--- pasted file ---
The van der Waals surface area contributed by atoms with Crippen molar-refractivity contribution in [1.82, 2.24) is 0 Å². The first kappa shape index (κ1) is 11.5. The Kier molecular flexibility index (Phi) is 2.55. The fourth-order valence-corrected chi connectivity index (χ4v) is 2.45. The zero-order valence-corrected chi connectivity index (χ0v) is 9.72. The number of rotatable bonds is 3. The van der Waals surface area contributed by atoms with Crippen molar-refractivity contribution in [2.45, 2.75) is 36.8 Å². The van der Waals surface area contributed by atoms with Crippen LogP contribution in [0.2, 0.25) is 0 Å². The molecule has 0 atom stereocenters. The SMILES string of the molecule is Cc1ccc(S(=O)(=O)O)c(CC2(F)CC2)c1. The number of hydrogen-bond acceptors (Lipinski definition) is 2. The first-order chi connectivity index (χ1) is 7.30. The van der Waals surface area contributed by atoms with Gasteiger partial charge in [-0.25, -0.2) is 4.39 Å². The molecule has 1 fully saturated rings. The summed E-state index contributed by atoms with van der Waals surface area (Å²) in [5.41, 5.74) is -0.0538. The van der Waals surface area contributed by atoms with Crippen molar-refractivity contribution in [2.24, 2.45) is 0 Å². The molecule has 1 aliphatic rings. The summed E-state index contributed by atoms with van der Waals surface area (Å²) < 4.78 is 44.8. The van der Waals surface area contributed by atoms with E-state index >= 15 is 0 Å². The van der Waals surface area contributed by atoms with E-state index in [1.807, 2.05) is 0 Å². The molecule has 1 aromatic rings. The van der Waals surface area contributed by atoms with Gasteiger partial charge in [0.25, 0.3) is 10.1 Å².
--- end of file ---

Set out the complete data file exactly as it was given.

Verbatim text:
The van der Waals surface area contributed by atoms with Crippen molar-refractivity contribution in [1.82, 2.24) is 0 Å². The first kappa shape index (κ1) is 11.5. The Kier molecular flexibility index (Phi) is 2.55. The fourth-order valence-corrected chi connectivity index (χ4v) is 2.45. The zero-order valence-corrected chi connectivity index (χ0v) is 9.72. The number of rotatable bonds is 3. The van der Waals surface area contributed by atoms with Crippen molar-refractivity contribution in [2.45, 2.75) is 36.8 Å². The van der Waals surface area contributed by atoms with Crippen LogP contribution in [0.2, 0.25) is 0 Å². The molecule has 0 atom stereocenters. The SMILES string of the molecule is Cc1ccc(S(=O)(=O)O)c(CC2(F)CC2)c1. The number of hydrogen-bond acceptors (Lipinski definition) is 2. The first-order chi connectivity index (χ1) is 7.30. The van der Waals surface area contributed by atoms with Gasteiger partial charge in [-0.25, -0.2) is 4.39 Å². The molecule has 1 fully saturated rings. The summed E-state index contributed by atoms with van der Waals surface area (Å²) in [5.41, 5.74) is -0.0538. The van der Waals surface area contributed by atoms with Crippen molar-refractivity contribution in [2.24, 2.45) is 0 Å². The molecule has 1 aliphatic rings. The summed E-state index contributed by atoms with van der Waals surface area (Å²) < 4.78 is 44.8. The van der Waals surface area contributed by atoms with E-state index >= 15 is 0 Å². The van der Waals surface area contributed by atoms with E-state index in [1.807, 2.05) is 0 Å². The molecule has 1 aromatic rings. The van der Waals surface area contributed by atoms with Gasteiger partial charge in [0.25, 0.3) is 10.1 Å².